The Voices and Visions Re-imagining America Media Exhibition at the recent Imagining America national conference in New York City presented the work of artists and artist collectives whose practices articulate the mission of Imagining America by thriving in and contributing to community-based action and revitalization. The program was divided between two screening rooms, focusing on the strategy and practice of community-based art work.
The first room, “Visions,” presented documentation of tactics used to engage with a variety of publics to initiate dialogue and catalyze meaningful change. Featuring the work of Meta Local Collaborative, Ghana Think Tank, The Laundromat Project, The Tax Dodgers, and Housing is a Human Right, this program looked at the strategies that a diverse group of artists use to collaborate with different communities, instigating broad conversations about history, culture, and politics.
The second room, “Voices,” presented the work of Kanene Holder, Ana Garcia-Rockafella, La Bruja, Michael Paul Britto, and Zachary Fabri, showcasing the product of community-based artistic practices. The works presented in this program emerged from long-standing relationships between artists and their communities, and demonstrated the power of large-scale collaboration in production, performance, and design.
In addition, monitors in the atrium of the screening rooms featured the work of youth from the Global Action Project, and the artist Shani Peters.
All of the artists and artist collectives whose work was presented in the Voices and Visions Media Exhibition occupy a complex place between the art world, activism, and social practice. Their work presents actionable strategies to achieve Imagining America’s ambitious vision of an enriched civic life, facilitated by publicly engaged artists, designers, scholars, and other community members working with institutions of higher education.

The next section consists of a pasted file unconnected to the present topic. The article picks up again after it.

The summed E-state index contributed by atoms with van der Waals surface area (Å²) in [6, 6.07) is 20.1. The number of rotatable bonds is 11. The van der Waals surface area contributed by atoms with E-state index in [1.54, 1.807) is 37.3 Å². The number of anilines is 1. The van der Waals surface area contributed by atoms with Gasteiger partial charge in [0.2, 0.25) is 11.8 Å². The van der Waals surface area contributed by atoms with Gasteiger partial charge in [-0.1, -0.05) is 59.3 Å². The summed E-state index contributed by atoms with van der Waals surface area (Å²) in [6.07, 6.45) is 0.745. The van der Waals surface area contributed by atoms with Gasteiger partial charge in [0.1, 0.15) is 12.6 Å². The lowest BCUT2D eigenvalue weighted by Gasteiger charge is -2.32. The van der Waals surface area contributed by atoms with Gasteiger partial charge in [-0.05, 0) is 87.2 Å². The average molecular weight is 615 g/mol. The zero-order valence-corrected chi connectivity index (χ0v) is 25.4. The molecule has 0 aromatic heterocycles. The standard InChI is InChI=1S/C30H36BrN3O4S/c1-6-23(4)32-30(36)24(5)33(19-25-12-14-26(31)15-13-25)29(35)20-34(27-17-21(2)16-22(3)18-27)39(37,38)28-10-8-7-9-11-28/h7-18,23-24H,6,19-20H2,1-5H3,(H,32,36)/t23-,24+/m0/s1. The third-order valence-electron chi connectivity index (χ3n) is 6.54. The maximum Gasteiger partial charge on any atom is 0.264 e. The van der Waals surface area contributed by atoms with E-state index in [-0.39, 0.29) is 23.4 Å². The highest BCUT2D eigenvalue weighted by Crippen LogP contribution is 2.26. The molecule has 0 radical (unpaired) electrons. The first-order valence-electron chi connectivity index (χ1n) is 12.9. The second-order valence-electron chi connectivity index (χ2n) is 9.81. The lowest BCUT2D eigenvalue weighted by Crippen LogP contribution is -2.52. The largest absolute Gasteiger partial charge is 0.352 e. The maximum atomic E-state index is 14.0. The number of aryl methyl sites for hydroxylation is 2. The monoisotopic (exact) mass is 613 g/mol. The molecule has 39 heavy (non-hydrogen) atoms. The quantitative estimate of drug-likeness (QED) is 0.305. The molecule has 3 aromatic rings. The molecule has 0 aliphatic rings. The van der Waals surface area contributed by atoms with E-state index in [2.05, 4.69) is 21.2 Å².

About the Curators
Bill Aguado was the Executive Director of the Bronx Council on the Arts, 1981–2009. His accomplishments were many over the years as the influential force behind many of BCA’s more successful and noteworthy programs. Among them, The Longwood Art Gallery, one of New York City’s oldest and longest running alternative spaces, and BRIO (Bronx Recognizes Its Own) is a twenty-year independent artist fellowship program offering 25 fellowships to Bronx artists. In 2000, he was the recipient of the Governor’s Arts Award. He is also the recipient of the Mayor’s Arts Award in 2006, and most recently he received the Governor’s Award for Outstanding Service to Artists at the 38th annual Skowhegan Awards Dinner in April 2009.
Kanene Holder is an avant-garde performance-artist, poet, photographer and chronic-contrarian, educator, and spokesperson for the Occupy Wall Street Movement. Her newest political satire, Searching for American Justice, premiered for NYU’s LowLives festival.
Elizabeth Hamby is an artist and an educator, working in a complex space between the studio, the classroom, and the city. Using drawing, video, installation, and participatory workshops, she explores the dynamics of place and the rhythms of everyday urban experience. She has exhibited her work nationally and internationally. She teaches at the Museum of the City of New York, Millennium Art Academy, and The Drawing Center. She holds a BA in Cultural Studies and Philosophy from Eugene Lang College and a BFA in Studio Art from Parsons School of Design.
Hatuey Ramos-Fermín is an educator, multimedia artist and curator who uses photography, video, installation, graphics, performance, interventions, maps, audio, collaborations, social and curatorial practices to creatively investigate issues related to urban spaces. He is interested in articulating conceptual ideas regarding our society into thought-provoking critical language using a combination of documentary and fine arts practices. His work has been exhibited nationally and internationally.
About the Artists
Michael Paul Britto‘s work ranges from videos to digital photography, sculpture, and performance. Britto has had residencies at the New Museum, as well as Smack Mellon and The Marie Walsh Sharpe Foundation in New York. Britto’s work has been featured in shows at El Museo del Barrio, New York; The Studio Museum in Harlem, New York; The Zacheta National Gallery, Warsaw; Kentucky Museum of Art and Craft, Louisville; and the Victoria and Albert Museum, London. Britto has been written about in The New York Times, Art In America, and The Brooklyn Rail.
La Bruja has numerous acting credits, spoken-word performances, and hip-hop albums. Her presentations span television, theater, and film, such as HBO Latino, The History Channel, public service spots for Americans for the Arts, and Spike Lee’s commercials for IAM.com. She has recorded with Fat Joe, Vivian Green, Jadakiss, Don Dinero, The Jungle Brothers, Black Ice, B-Real, Tony Touch, Afrikaa Bambaata, Chingo Bling, Hurricane G, Boy Wonder, and The X-ecutioners. La Bruja released her debut album Brujalicious in 2005 on De La Luz Records. La Bruja is a dedicated artist-activist, who frequently performs at schools, universities, hospitals, and community centers around the country.